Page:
Threadfin Butterfly

    Pennant Butterfly

    Needle Fish

    I also saw a whole host of very brightly colored sea anenome which had looks that said, “Do NOT touch Me!!!” At one shallow spot, I scared something that spewed ink and it gave me pause thinking of Steve Irwin. I retreated to deeper, less claustrophobia-inducing areas where my chest would not be exposed only one foot from the coral.

    We’re starting to accumulate some personal pics on our memory sticks. I’ll try to post a few with our Cheshire Cat grins for your general bemusement.

    Aloha.

    P.S. Names of Places Here: You can’t swing a dead cat without hitting a vowel. I think I am staying off of Lower Hock-a-Loogie road or something. Still, somewhere in my subconscious, my brain is busily trying to puzzle out how I might be able to live here indefinitely.

  14. Catherine said on December 23, 2008 at 7:17 pm

    What Jolene said, and what moe said.

    The poodles are freaking hilarious, but I’m a little afraid for our poodle mix.

    Back to baking spritz cookies. Baking = therapy plus it makes other people happy too.

  15. Danny said on December 23, 2008 at 10:21 pm

    Hey, Nancy, do I have a comment in purgatory for links? It was from this morning.

    Nance here: Yes, and it has been freed. Too many links within, and it went to spam.

  16. del said on December 23, 2008 at 10:40 pm

    Ted Nugent is guilty of crimes against humanity: his music anthology.

  17. Gasman said on December 23, 2008 at 10:49 pm

    Danny,
    The fish pictures are beautiful. I remember from decades ago how fish will come right up to your mask while snorkeling or scuba diving. However, as we freeze our butts off and dig our way out from feet of snow, we are silently cursing you. I think that I dated a Sea Anemone in high school; she kept telling me, “Do NOT touch Me!!!”

    As to the idea of living in paradise, I had the same fantasies 15 years ago about living in Santa Fe, and here we are. Hawaii is pretty appealing and there’s more Spam than you can shake a stick at. What more could you want?

  18. Danny said on December 23, 2008 at 11:57 pm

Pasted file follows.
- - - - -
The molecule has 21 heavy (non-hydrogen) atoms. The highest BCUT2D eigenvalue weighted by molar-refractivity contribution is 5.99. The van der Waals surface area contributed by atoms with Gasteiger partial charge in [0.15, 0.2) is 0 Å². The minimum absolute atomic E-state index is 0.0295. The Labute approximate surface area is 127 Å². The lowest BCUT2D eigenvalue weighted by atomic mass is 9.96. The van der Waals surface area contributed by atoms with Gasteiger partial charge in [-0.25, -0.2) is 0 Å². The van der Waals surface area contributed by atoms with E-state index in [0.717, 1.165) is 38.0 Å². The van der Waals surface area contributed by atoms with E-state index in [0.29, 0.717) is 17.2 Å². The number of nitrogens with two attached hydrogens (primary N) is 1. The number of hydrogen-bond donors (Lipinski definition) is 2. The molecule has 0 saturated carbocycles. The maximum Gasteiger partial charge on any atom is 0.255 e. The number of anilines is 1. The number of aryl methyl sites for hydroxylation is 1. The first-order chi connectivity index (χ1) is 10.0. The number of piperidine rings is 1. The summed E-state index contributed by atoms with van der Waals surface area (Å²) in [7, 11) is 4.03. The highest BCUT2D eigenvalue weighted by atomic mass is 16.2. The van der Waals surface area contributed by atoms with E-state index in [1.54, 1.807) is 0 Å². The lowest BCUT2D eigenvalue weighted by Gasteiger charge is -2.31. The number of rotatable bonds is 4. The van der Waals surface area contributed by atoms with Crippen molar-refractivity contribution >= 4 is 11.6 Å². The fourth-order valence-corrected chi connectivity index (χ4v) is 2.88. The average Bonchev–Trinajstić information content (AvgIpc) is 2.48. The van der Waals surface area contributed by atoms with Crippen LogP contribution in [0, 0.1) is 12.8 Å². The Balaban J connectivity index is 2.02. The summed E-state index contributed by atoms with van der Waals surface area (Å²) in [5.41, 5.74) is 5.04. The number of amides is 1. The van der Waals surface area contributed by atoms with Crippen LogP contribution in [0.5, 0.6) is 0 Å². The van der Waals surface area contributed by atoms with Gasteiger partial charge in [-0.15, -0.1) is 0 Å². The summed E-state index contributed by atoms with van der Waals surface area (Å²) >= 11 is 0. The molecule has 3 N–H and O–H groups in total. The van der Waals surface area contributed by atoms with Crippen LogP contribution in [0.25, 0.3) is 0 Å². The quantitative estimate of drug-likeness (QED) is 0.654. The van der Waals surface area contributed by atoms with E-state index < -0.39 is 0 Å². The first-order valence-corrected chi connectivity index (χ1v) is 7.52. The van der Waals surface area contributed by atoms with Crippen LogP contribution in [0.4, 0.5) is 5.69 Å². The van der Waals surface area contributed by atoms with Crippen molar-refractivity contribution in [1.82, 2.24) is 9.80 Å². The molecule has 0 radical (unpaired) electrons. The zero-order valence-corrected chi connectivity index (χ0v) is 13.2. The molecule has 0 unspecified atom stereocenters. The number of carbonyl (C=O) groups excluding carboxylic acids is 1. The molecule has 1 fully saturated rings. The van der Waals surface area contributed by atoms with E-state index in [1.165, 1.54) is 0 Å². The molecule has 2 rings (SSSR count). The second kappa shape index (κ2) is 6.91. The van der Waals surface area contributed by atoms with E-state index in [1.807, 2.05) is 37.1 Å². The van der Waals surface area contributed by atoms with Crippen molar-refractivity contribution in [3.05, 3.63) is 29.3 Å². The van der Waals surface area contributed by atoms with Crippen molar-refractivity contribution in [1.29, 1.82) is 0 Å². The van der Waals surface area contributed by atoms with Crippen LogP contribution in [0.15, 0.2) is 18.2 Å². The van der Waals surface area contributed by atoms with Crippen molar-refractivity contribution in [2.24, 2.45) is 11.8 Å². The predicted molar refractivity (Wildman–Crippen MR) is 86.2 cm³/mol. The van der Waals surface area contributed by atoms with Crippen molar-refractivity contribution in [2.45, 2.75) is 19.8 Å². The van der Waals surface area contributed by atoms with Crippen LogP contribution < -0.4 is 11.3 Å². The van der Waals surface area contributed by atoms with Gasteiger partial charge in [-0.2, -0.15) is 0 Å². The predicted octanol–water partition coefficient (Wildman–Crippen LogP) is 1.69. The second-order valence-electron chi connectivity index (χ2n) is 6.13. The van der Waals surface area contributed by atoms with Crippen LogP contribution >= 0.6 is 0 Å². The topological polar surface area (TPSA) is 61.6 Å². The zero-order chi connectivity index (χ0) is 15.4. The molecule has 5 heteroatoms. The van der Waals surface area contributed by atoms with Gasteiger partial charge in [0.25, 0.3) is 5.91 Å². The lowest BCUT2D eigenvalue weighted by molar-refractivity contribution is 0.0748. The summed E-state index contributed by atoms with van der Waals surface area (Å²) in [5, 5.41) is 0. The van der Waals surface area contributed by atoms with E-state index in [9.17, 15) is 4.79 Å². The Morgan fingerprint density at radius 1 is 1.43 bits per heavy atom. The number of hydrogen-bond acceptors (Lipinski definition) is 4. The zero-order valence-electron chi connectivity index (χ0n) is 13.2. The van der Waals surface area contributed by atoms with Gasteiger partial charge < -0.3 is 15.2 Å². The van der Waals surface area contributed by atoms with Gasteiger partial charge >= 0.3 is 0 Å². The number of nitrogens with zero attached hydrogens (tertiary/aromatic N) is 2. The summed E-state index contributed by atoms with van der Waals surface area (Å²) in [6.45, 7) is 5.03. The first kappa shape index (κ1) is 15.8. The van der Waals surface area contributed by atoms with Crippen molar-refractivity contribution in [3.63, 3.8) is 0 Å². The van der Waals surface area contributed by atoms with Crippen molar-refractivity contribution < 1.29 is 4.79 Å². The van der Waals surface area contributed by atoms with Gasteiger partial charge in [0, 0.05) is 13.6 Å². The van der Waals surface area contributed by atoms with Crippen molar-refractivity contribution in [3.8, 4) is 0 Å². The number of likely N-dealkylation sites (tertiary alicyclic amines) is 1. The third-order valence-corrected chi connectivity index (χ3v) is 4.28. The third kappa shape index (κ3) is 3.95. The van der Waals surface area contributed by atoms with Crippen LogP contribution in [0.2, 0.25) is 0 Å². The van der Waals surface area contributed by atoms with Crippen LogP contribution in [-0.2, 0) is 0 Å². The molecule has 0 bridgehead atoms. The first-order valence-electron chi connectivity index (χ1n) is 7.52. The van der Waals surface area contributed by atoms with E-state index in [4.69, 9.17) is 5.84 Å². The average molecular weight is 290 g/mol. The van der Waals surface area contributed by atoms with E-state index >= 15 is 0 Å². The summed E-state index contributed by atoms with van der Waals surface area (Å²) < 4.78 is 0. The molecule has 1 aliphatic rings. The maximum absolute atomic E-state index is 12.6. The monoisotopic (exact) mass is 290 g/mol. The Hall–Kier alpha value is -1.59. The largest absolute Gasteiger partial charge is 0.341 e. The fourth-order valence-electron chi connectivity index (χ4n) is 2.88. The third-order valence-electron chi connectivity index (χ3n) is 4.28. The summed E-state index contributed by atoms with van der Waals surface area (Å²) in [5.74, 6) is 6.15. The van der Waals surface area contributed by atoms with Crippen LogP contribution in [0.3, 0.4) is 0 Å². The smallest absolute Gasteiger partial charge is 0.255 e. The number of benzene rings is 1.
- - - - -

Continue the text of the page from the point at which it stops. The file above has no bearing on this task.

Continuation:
Ah, here is some Yuletide spirit Aloha-style with Sandy the Sandman. I think he is Frosty’s cousin. I met him at the beach today.

    Hilarious, Gasman. Yeah, sometimes I wonder if my wife is one of these sea creatures.

    Aloha and Mele Kalikimaka!

  19. nancy said on December 24, 2008 at 12:15 am

    The Secret Service is keeping you far from the Obamas, right?

  20. Dexter said on December 24, 2008 at 12:33 am

    Columbus ain’t Florida (beautiful weather there the next few days) but it’s gotta be better than this icy-snow -rain combo that has people hunkered down in their homes until something melts…I fell on ice in a parking lot a few hours ago but got back up, OK…and just went back to my car and went back home. We’ll be on the road to C’bus in 9 hours…off to bed and up at 7 , chipping ice, and heading for 49 degree ice-free Columbus. Merry Christmas to all.

  21. CrazyCatLady said on December 24, 2008 at 12:41 am

    I was born, raised and have lived within Detroit City Limits my whole life. I was born and raised in Brightmoor area, educated in DPS schools and raised our daughter here. There are several “Detroits”, really. The White Detroit, the Black Detroit and the Motor City Detroit. It’s simply the way things always were. The three parts almost never mix and mingle. It’s segregated not by law but by habit. During Kilpatrick’s lies and cover-ups, his supporters were almost entirely black, and his enemies were, according to Hizzoner, simply racist haters. And once again the race card was played and from the bottom of the deck. I guess at this point I just say “It is what it is” and just go forward.

  22. basset said on December 24, 2008 at 2:22 am

    well, Detroit can’t be all bad, they have this little booger here:

    http://freep.com/article/20081223/NEWS03/81223049

    when you get done looking at him, go to the bottom of the page and check out the “best burgers.” might even be reason enough to leave the airport next time I’m in Detroit.

  23. whitebeard said on December 24, 2008 at 7:40 am

    I have visited Detroit and its suburbs since I was a young whipper-snapper in The Soo and over the years as I wrote about cars in Montreal and Hartford from the 1970s onwards and was very much made aware of the three Detroits.
    At the auto show, I was given a safe and secure route to test drive some new models and promptly became lost because I am directionally and geographically challenged.
    I stopped several times and asked for directions and was treated courteously and with laughter every time as I explained my predicament (being a bearded, long-haired, bear in excess of 250 pounds might have encouraged friendliness in the daytime).
    I peeked in what remained of the windows at Michigan Central Station as a longtime railroad fan, rode the people mover as a transit fan, but stayed at a motel near the tunnel entrance in Windsor that time because it was far cheaper (and I am a Canadian, after all).